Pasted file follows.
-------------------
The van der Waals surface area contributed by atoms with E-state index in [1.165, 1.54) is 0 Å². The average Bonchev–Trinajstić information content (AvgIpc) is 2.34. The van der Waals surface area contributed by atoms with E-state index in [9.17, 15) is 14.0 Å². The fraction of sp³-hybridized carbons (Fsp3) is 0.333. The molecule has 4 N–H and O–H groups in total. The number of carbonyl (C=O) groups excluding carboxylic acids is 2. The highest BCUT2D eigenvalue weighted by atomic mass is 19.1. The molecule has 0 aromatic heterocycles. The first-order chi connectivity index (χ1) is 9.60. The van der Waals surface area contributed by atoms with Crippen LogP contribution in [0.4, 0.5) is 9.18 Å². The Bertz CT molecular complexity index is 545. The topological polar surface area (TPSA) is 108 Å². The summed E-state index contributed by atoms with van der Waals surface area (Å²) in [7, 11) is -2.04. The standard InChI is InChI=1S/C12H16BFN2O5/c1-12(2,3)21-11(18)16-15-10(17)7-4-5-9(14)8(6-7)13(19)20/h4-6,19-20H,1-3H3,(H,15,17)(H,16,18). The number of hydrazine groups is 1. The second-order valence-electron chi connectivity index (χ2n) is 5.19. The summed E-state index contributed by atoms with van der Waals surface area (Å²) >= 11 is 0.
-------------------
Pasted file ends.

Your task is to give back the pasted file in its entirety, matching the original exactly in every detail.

The van der Waals surface area contributed by atoms with E-state index in [1.165, 1.54) is 0 Å². The average Bonchev–Trinajstić information content (AvgIpc) is 2.34. The van der Waals surface area contributed by atoms with E-state index in [9.17, 15) is 14.0 Å². The fraction of sp³-hybridized carbons (Fsp3) is 0.333. The molecule has 4 N–H and O–H groups in total. The number of carbonyl (C=O) groups excluding carboxylic acids is 2. The highest BCUT2D eigenvalue weighted by atomic mass is 19.1. The molecule has 0 aromatic heterocycles. The first-order chi connectivity index (χ1) is 9.60. The van der Waals surface area contributed by atoms with Crippen LogP contribution in [0.4, 0.5) is 9.18 Å². The Bertz CT molecular complexity index is 545. The topological polar surface area (TPSA) is 108 Å². The summed E-state index contributed by atoms with van der Waals surface area (Å²) in [7, 11) is -2.04. The standard InChI is InChI=1S/C12H16BFN2O5/c1-12(2,3)21-11(18)16-15-10(17)7-4-5-9(14)8(6-7)13(19)20/h4-6,19-20H,1-3H3,(H,15,17)(H,16,18). The number of hydrazine groups is 1. The second-order valence-electron chi connectivity index (χ2n) is 5.19. The summed E-state index contributed by atoms with van der Waals surface area (Å²) >= 11 is 0.